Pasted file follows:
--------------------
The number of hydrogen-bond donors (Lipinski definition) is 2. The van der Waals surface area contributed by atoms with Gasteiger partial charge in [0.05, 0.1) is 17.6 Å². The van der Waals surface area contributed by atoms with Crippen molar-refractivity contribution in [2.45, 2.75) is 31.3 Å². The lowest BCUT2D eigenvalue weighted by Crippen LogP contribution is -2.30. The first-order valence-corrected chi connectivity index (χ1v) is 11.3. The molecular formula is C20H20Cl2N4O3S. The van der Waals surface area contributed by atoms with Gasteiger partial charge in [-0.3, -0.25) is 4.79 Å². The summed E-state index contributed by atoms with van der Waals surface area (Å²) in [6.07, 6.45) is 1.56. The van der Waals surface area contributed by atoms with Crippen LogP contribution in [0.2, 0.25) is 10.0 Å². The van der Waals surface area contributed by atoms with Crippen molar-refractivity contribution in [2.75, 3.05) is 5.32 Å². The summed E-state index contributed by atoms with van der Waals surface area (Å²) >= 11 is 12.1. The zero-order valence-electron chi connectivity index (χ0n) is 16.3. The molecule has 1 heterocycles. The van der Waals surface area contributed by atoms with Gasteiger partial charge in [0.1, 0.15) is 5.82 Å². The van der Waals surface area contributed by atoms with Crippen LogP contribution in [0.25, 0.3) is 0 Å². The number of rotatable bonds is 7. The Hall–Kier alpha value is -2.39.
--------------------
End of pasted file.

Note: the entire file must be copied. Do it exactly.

The number of hydrogen-bond donors (Lipinski definition) is 2. The van der Waals surface area contributed by atoms with Gasteiger partial charge in [0.05, 0.1) is 17.6 Å². The van der Waals surface area contributed by atoms with Crippen molar-refractivity contribution in [2.45, 2.75) is 31.3 Å². The lowest BCUT2D eigenvalue weighted by Crippen LogP contribution is -2.30. The first-order valence-corrected chi connectivity index (χ1v) is 11.3. The molecular formula is C20H20Cl2N4O3S. The van der Waals surface area contributed by atoms with Gasteiger partial charge in [-0.3, -0.25) is 4.79 Å². The summed E-state index contributed by atoms with van der Waals surface area (Å²) in [6.07, 6.45) is 1.56. The van der Waals surface area contributed by atoms with Crippen LogP contribution in [0.2, 0.25) is 10.0 Å². The van der Waals surface area contributed by atoms with Crippen molar-refractivity contribution in [2.75, 3.05) is 5.32 Å². The summed E-state index contributed by atoms with van der Waals surface area (Å²) >= 11 is 12.1. The zero-order valence-electron chi connectivity index (χ0n) is 16.3. The molecule has 1 heterocycles. The van der Waals surface area contributed by atoms with Gasteiger partial charge in [0.1, 0.15) is 5.82 Å². The van der Waals surface area contributed by atoms with Crippen LogP contribution in [0.25, 0.3) is 0 Å². The number of rotatable bonds is 7. The Hall–Kier alpha value is -2.39.